The European privacy regulation GDPR has now been in force for more than one year. When you process personal data, the law now grants the people whose data you are processing, the data subjects, a number of rights. You have to provide them with a way to exercise those rights, and you have to respond to such requests in a timely matter – and no later than 30 days after receiving the request. Here are some of the things you will heave to comply with in most cases:

  1. Grant access to the data you have stored about the data subject
  2. A request to make a correction in the data you have about them
  3. A request to delete the data

You can read more about the rights individuals have to decide how you use their personal data in our post

Dealing with a request

When receiving a request from someone whose data you are processing, you have to take care of 2 things:

  • Respond to the request
  • Document that the request has been resolved in accordance with requirements (privacy, security, speed of response)

We can summarize this process in a simple workflow.

A typical DSAR workflow, showing compliance logging requirements at the bottom and information management in the middle thorugh 4 phases: Receive, Acknowledge, Analyze and Resolve.

Each of the four phases in treating a request has its own challenges that need to be managed in terms of performance, privacy and security.

  1. Receive: you need a secure way for the data subject to contact you with the request. Many are using email for this. If the request itself contains sensitive information this can be a problem because most email is not encrypted in transit. It can also become a performance issue due to lack of standardization of the input format leading to unclear requests requiring further clarifications before the request can be treated. Email also has the problem of spam, and privacy inboxes (addresses like tend to receive a lot of spam. Logging of the time for receiving the request is necessary for compliance tracking.
  2. Acknowledge: the data subject needs to get a confirmation that the request has been received, and when and how to expect a response. The request should also be classified to make it easer to treat for the privacy team (is it an access request, a deletion request, or something else? What product or project does it relate to?) . Sometimes data subjects will submit requests from one-time email addresses, or they may not define in clear terms what they are asking for. In this case, asking for more information will be necessary before acknowledgint the request. When acknowledging, the response must be sent and the time must be logged. The deadline of 30 days is now running. If you do not acknowledge, the deadline runs from the time the data subject sent the request – which can be challenging if it is drowning in spam in the privacy inbox.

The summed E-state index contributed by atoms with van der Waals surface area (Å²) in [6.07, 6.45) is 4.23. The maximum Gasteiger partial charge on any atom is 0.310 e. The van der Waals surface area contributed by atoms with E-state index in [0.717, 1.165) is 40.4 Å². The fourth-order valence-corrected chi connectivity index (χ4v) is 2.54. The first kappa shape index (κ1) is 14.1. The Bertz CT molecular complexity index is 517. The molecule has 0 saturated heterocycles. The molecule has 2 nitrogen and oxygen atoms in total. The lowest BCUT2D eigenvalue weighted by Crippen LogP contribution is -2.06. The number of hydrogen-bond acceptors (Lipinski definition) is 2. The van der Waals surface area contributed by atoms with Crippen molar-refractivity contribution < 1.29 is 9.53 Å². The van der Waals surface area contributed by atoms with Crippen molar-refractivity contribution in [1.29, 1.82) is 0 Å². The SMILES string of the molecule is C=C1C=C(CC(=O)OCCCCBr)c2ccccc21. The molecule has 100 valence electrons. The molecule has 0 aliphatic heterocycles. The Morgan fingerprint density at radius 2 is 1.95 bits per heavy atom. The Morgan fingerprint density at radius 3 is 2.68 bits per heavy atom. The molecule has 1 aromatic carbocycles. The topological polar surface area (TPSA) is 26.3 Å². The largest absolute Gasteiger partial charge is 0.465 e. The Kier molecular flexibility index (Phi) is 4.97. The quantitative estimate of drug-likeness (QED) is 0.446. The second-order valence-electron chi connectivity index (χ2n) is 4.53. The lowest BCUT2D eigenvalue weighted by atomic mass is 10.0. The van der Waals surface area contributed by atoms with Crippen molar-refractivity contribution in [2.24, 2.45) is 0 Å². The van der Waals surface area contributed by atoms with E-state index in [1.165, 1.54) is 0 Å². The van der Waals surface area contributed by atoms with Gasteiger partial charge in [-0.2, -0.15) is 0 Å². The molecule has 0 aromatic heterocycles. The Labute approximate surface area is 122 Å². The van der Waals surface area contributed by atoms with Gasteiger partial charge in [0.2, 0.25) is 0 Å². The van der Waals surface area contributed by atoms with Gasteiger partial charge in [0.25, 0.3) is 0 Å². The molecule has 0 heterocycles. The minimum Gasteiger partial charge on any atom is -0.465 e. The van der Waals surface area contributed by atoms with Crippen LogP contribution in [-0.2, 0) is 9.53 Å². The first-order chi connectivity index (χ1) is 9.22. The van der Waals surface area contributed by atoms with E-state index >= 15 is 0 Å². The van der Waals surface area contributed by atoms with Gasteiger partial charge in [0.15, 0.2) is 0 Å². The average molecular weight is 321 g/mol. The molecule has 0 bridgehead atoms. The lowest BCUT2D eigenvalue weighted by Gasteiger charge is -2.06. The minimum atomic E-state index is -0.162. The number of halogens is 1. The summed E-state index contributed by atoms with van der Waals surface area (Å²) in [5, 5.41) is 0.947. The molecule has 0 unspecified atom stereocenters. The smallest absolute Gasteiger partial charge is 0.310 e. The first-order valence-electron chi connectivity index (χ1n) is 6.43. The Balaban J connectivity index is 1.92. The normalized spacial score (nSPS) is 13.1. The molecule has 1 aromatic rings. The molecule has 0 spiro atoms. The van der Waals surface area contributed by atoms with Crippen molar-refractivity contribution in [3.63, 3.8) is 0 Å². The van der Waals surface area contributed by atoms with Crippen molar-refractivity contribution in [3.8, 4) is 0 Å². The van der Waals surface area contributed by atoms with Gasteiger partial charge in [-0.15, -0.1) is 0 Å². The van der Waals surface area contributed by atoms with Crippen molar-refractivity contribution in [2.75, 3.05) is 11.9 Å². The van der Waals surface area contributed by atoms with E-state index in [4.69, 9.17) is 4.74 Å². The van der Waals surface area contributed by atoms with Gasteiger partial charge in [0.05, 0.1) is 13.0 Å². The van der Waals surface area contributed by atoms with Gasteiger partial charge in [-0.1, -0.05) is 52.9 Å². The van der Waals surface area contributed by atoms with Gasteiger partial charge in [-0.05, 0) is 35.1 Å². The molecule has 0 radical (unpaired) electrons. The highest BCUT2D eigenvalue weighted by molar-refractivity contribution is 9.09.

3. Analyze: in this phase the privacy team has to decide if the data subject’s request is in line with the rights under the GDPR and the legal ground for performing the processing in the first place. Then the data has to be located and a response prepared. Actions taken should be logged for compliance (who, when, what). Often it can be challenging locating the data, especially if it is not clear which products or projects the data has been processed in relation to.
  4. Resolve: the analysis has been concluded and the datasubject is notified. This has to be logged. For compliance reasons, it is best if there is a confirmation that the resolution has been received by the data subject but this can be difficult to achieve.

DSAR Management Risks

There are several risks to take note of here:

  • Requests may be overlooked because of too much spam, or may not reach the privacy team if caught in a spam filter.
  • Data leaks may occur due to insecure communication channels, such as email (depending the email servers of both sender and receiver)
  • Extra work will likely be needed for clarifications because the requests themselves are unclear. If not handled in a good way this may lead to delays, or misunderstandings.
  • Lack of compliance proof can make it hard to show that DSAR responses are in accordance with requirements. A single accusation or an audit can cause significant costs if proof is lacking.

All these risks could be considered a breach of the GDPR. Managing the DSAR process itself is thus an important part of compliance.

PrivacyBox: The Cybehave Antidote to DSAR Chaos

To help streamline the DSAR management process, Cybehave has created a simple SaaS solution that ensures requests are well specified, that there is virtually no spam and compliance logging is automatic. Read more about our solution here: PrivacyBox.

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